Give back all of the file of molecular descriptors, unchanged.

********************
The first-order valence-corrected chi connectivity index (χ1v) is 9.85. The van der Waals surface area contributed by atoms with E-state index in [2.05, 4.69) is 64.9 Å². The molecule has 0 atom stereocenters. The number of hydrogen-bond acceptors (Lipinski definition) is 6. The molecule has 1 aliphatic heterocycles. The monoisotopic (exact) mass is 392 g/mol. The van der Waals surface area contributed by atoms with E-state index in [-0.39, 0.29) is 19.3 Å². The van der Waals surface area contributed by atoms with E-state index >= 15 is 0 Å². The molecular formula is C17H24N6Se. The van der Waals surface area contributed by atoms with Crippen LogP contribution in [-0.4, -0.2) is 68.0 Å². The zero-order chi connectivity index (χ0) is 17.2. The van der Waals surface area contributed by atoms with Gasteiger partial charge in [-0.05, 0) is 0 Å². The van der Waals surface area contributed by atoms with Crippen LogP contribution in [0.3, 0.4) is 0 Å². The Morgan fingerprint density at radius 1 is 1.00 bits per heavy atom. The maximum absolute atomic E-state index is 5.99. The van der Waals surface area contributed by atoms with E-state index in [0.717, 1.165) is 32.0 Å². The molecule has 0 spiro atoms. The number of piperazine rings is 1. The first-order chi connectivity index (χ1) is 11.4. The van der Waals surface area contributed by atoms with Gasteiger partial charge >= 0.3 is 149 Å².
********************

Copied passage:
The first-order valence-corrected chi connectivity index (χ1v) is 9.85. The van der Waals surface area contributed by atoms with E-state index in [2.05, 4.69) is 64.9 Å². The molecule has 0 atom stereocenters. The number of hydrogen-bond acceptors (Lipinski definition) is 6. The molecule has 1 aliphatic heterocycles. The monoisotopic (exact) mass is 392 g/mol. The van der Waals surface area contributed by atoms with E-state index in [-0.39, 0.29) is 19.3 Å². The van der Waals surface area contributed by atoms with E-state index >= 15 is 0 Å². The molecular formula is C17H24N6Se. The van der Waals surface area contributed by atoms with Crippen LogP contribution in [-0.4, -0.2) is 68.0 Å². The zero-order chi connectivity index (χ0) is 17.2. The van der Waals surface area contributed by atoms with Gasteiger partial charge in [-0.05, 0) is 0 Å². The van der Waals surface area contributed by atoms with Crippen LogP contribution in [0.3, 0.4) is 0 Å². The Morgan fingerprint density at radius 1 is 1.00 bits per heavy atom. The maximum absolute atomic E-state index is 5.99. The van der Waals surface area contributed by atoms with E-state index in [0.717, 1.165) is 32.0 Å². The molecule has 0 spiro atoms. The number of piperazine rings is 1. The first-order chi connectivity index (χ1) is 11.4. The van der Waals surface area contributed by atoms with Gasteiger partial charge >= 0.3 is 149 Å².